NIDCD is focusing its campaign on the parents of tweens because children at this age are becoming more independent and developing their own attitudes and habits related to their health. They also are beginning to develop their own listening, leisure, and work habits—or soon will do so. Consequently, the tween years present an open window of opportunity to educate children about their hearing and how to protect it.

Parents still have a great deal of influence over their tween's behavior, and the Noisy Planet campaign provides them with resources that they can use to educate their children about the causes and prevention of NIHL. The campaign Web site at provides parents with facts about NIHL, tips on how to encourage their tween to adopt healthy hearing habits, and other steps they can take to protect their tween's hearing. The site also offers information specifically for tweens, such as interactive games about noise and hearing.



NIH-funded research points to factors related to environment, cultural subgroup, and certain medical conditions

Embargoed For Release: 
Thursday, May 28, 2015
11 a.m. (EDT)

NIDCD Press Office
(301) 496-7243

Spanish version of this press release

In the largest study to date of hearing loss among Hispanic/Latino adults in the United States, researchers have found that nearly 1 in 7 has hearing loss, a number similar to the general population prevalence. The analysis also looked at the differences between subgroups and found that Hispanics of Puerto Rican descent have the highest rate of hearing loss, while Mexican-Americans have the lowest. The study identified several potential risk factors for hearing loss, including age, gender, education level, income, noise exposure, and diabetes. The study, which was supported by the National Institutes of Health (NIH)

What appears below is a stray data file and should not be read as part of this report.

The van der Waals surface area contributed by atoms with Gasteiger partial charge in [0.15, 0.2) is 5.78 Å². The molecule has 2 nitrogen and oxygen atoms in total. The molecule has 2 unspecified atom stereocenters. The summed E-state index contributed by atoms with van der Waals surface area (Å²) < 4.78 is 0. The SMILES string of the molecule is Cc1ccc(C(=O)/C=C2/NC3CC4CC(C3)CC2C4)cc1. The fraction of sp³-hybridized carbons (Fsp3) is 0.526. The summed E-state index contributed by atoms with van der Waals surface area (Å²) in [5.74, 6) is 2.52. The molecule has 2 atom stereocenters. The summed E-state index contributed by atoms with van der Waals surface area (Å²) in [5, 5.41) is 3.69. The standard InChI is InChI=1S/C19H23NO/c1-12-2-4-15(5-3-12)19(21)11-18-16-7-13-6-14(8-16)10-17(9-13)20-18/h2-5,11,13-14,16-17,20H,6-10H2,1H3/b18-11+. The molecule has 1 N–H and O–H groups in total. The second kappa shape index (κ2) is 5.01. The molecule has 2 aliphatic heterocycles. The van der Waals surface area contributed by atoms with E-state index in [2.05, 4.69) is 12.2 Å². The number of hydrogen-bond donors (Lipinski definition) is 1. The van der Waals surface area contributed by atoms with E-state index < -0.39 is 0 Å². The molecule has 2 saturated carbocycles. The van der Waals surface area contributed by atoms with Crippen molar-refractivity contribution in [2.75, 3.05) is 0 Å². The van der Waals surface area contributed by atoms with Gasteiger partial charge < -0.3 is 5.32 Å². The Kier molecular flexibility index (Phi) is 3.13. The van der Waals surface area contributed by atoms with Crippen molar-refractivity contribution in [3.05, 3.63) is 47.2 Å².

Read more  . . . NIH STUDY



Democrat & Chronicle
By Stephen Dewhurst
December 27, 2014

Recently, I was invited down to the National Institutes of Health to visit with Dr. Hannah Valantine - the NIH’s first Chief Officer for Scientific Workforce Diversity.

I came as part of an unusual joint group from both RIT/NTID and the U of R - led by Gerry Buckley, the President of the National Technical Institute for the Deaf (NTID). Dr. Valantine had specifically asked to meet with us because of Rochester's growing reputation as a hub for innovative training and access programs for deaf and hard of hearing students - including a recently launched joint program between RIT and URthat prepares deaf students to enter Ph.D. programs in biomedical research.

This is an important issue because deaf individuals are profoundly underrepresented in the U.S. biomedical research workforce.

Rochester is in a unique position to serve as a national model for training deaf biomedical scientists, because of the combined strength of NTID's decades of experience and innovative educational programs, and its partnership with a premier research university (UR).

Dr. Valantine wanted to know about lessons learned, and experiences gained - because of her view that biomedical research is strengthened by the different ideas and perspectives that come from a diverse scientific workforce. The challenge lies in creating the opportunities to make that happen - and to ensure that (deaf) young people interested in science get the chance to live their dream.